As the largest estuary in the United States, the Chesapeake Bay serves not only as a vital habitat for wildlife, but also is home to industry, commerce, and livelihoods that depends on its resources and waterways. People from all over are drawn to the Bay’s attractions, spanning from recreational to educational opportunities.
Quick facts about the Bay:
- 11,864 – miles of shoreline
- 9,000 – number of active watermen supported by the Bay
- 4,479 – surface area of the Bay in square miles
- 540 – species of fish, shellfish, and crabs in the Bay
- 150 – major rivers and streams draining into the Bay
Concerns with the Bay:
- Pollution caused by runoff from urban areas and farms
- Loss of natural shorelines, wetlands, forests, open space, underwater grasses, oyster reefs, and other habitats that provide the Bay its natural resiliency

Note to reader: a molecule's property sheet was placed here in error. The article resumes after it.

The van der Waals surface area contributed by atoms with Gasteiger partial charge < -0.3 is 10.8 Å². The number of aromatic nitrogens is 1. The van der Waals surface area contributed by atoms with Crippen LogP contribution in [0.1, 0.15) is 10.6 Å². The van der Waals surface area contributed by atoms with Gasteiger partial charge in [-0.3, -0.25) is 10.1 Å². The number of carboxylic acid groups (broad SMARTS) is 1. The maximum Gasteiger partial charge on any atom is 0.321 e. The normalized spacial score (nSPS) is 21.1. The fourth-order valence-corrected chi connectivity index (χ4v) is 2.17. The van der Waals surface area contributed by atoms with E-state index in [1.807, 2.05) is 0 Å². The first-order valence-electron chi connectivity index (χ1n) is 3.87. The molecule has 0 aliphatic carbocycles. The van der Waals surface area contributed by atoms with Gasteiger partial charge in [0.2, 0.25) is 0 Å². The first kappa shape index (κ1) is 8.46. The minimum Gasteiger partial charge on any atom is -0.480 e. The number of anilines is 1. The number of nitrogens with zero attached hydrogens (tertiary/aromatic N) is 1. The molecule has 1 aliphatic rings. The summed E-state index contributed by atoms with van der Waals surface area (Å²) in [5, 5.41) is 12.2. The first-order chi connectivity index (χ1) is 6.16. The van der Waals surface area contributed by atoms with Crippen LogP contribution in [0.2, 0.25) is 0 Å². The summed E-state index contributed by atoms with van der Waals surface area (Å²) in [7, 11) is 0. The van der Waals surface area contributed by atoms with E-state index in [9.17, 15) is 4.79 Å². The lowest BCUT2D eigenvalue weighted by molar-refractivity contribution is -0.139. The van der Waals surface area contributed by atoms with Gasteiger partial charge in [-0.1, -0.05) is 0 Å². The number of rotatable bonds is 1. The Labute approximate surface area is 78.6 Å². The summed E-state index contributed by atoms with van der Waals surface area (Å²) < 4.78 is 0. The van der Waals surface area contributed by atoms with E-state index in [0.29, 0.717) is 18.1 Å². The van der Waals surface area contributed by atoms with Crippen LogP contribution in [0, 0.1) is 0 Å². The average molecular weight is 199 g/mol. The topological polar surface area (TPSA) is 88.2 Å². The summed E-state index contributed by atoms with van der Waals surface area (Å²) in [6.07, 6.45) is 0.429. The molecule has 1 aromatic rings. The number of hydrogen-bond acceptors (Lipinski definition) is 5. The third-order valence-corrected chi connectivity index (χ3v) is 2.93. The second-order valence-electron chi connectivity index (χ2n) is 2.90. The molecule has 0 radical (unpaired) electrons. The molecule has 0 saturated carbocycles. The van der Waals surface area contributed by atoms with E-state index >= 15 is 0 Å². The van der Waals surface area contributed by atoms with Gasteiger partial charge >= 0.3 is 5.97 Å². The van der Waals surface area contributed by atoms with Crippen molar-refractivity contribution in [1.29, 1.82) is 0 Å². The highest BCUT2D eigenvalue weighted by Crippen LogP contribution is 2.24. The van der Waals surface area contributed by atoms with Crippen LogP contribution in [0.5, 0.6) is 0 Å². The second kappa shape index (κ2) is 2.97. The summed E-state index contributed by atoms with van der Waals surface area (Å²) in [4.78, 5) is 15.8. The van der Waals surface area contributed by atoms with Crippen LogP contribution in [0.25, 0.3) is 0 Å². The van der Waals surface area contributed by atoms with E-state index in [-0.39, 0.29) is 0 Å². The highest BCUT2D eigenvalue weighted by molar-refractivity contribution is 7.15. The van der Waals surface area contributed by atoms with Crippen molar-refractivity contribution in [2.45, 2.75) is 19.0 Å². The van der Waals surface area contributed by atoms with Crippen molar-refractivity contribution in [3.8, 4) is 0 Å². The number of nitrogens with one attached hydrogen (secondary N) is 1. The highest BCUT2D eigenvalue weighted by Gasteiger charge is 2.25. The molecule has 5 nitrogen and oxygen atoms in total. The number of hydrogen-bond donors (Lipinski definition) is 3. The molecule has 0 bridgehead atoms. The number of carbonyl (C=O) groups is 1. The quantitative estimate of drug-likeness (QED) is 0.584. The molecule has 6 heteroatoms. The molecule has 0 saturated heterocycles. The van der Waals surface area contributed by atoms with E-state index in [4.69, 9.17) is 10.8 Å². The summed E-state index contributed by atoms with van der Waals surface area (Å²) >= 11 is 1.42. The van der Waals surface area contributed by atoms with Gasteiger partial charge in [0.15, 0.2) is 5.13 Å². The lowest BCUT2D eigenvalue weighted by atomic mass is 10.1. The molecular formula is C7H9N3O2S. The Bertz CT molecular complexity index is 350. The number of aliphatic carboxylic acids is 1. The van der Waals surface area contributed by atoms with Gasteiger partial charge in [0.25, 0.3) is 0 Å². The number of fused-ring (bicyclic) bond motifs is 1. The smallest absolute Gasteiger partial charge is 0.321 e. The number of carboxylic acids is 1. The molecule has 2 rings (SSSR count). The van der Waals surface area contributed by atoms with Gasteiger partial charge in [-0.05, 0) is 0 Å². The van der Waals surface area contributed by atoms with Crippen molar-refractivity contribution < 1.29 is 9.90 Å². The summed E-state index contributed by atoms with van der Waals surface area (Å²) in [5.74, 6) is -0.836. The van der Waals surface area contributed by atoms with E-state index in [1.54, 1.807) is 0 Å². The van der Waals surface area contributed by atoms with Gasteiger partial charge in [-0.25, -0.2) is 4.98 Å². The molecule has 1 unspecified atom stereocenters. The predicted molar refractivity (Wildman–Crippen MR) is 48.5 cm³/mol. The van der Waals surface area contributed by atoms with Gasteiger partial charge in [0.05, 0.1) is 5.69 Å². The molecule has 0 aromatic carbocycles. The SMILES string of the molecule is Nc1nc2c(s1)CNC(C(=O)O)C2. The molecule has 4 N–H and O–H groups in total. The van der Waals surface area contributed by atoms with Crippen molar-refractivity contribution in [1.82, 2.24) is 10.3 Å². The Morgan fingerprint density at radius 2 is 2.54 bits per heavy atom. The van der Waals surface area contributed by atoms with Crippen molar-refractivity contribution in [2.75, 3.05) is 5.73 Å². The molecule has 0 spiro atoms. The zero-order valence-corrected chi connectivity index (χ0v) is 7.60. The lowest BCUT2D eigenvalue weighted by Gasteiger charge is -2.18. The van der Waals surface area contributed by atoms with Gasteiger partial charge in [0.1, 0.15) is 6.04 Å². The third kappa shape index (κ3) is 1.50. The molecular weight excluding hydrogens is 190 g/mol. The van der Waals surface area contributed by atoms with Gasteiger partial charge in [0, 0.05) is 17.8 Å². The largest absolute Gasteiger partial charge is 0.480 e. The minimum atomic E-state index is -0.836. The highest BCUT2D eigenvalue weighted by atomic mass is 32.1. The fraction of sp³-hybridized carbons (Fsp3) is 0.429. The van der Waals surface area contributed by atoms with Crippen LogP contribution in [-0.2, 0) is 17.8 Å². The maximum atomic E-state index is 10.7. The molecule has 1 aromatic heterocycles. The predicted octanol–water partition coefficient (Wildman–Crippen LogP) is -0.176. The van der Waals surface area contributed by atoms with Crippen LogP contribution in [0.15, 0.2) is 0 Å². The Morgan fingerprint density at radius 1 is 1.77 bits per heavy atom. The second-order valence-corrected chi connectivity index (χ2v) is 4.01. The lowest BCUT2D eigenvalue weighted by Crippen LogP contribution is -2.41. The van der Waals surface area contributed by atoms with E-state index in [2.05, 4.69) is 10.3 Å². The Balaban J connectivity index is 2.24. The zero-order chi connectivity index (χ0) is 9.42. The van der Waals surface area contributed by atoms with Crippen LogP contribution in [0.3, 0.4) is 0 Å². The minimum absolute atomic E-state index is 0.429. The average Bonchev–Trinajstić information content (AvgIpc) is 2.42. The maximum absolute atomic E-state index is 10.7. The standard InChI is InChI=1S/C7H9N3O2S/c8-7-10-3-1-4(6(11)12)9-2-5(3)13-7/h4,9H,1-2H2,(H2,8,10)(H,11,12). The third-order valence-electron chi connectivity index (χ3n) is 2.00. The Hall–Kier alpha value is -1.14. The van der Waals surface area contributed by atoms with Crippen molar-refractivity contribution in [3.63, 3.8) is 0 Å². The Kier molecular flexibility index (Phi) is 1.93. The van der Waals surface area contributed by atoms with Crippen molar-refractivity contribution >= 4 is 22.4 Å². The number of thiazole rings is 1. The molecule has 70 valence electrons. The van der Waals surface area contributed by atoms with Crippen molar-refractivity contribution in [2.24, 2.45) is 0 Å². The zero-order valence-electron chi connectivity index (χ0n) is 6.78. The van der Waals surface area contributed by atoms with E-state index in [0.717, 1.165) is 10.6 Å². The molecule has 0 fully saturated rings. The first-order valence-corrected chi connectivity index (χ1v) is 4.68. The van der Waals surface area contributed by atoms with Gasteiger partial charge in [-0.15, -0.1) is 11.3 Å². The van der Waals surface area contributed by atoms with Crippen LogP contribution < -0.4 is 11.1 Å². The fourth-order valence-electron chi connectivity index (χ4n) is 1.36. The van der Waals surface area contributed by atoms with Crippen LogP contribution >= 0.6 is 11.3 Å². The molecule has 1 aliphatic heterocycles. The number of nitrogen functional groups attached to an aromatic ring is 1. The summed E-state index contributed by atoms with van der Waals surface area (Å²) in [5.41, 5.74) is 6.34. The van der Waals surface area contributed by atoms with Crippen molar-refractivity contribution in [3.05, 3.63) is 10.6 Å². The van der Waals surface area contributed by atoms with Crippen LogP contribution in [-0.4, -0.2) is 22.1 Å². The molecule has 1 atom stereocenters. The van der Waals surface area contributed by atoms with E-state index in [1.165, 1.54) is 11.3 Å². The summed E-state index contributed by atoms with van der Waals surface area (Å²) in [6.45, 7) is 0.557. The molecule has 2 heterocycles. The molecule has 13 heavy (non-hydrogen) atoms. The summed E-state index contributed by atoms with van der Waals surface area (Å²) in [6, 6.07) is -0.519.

- Invasive foreign species
- Home to a large annual marine dead zone
- Weakened food chain
- Decimated oyster population, leaving the Bay without one of its natural filtration systems
- Dramatic declines in American shad, Atlantic menhaden, and various species of underwater grasses
While the health of the Chesapeake Bay is beginning to improve—thanks to decades of restoration efforts—more work remains to be done to truly save the Bay. Organizations such as the Chesapeake Bay Foundation work towards improving water quality in the Bay and its rivers and streams by engaging and educating the public, through hands-on restoration, public advocacy and litigation.